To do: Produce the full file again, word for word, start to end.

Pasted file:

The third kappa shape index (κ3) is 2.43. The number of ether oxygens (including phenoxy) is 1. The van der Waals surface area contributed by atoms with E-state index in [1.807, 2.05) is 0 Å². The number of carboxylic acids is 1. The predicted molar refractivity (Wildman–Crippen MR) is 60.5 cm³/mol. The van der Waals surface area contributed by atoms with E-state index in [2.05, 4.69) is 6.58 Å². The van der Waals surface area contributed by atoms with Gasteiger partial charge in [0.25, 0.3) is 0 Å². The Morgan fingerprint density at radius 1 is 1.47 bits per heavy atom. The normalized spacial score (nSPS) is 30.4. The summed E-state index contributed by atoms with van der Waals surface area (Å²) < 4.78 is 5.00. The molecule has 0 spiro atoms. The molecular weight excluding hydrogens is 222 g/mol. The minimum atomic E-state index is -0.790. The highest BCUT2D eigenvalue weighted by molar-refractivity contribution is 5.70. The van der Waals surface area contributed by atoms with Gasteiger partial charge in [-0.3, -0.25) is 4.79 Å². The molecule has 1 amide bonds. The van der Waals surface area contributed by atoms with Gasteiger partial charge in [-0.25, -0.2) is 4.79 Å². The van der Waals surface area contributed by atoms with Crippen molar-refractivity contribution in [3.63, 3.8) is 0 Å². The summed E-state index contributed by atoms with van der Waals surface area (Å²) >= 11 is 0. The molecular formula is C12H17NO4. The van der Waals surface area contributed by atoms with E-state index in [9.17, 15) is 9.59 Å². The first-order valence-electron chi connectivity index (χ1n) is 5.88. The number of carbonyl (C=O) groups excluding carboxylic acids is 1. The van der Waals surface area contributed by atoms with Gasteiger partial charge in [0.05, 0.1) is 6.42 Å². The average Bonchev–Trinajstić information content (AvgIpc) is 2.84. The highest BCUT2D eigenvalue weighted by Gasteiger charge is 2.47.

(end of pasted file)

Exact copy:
The third kappa shape index (κ3) is 2.43. The number of ether oxygens (including phenoxy) is 1. The van der Waals surface area contributed by atoms with E-state index in [1.807, 2.05) is 0 Å². The number of carboxylic acids is 1. The predicted molar refractivity (Wildman–Crippen MR) is 60.5 cm³/mol. The van der Waals surface area contributed by atoms with E-state index in [2.05, 4.69) is 6.58 Å². The van der Waals surface area contributed by atoms with Gasteiger partial charge in [0.25, 0.3) is 0 Å². The Morgan fingerprint density at radius 1 is 1.47 bits per heavy atom. The normalized spacial score (nSPS) is 30.4. The summed E-state index contributed by atoms with van der Waals surface area (Å²) < 4.78 is 5.00. The molecule has 0 spiro atoms. The molecular weight excluding hydrogens is 222 g/mol. The minimum atomic E-state index is -0.790. The highest BCUT2D eigenvalue weighted by molar-refractivity contribution is 5.70. The van der Waals surface area contributed by atoms with Gasteiger partial charge in [-0.3, -0.25) is 4.79 Å². The molecule has 1 amide bonds. The van der Waals surface area contributed by atoms with Gasteiger partial charge in [-0.25, -0.2) is 4.79 Å². The van der Waals surface area contributed by atoms with Crippen molar-refractivity contribution in [3.63, 3.8) is 0 Å². The summed E-state index contributed by atoms with van der Waals surface area (Å²) >= 11 is 0. The molecular formula is C12H17NO4. The van der Waals surface area contributed by atoms with E-state index in [9.17, 15) is 9.59 Å². The first-order valence-electron chi connectivity index (χ1n) is 5.88. The number of carbonyl (C=O) groups excluding carboxylic acids is 1. The van der Waals surface area contributed by atoms with Gasteiger partial charge in [0.05, 0.1) is 6.42 Å². The average Bonchev–Trinajstić information content (AvgIpc) is 2.84. The highest BCUT2D eigenvalue weighted by Gasteiger charge is 2.47.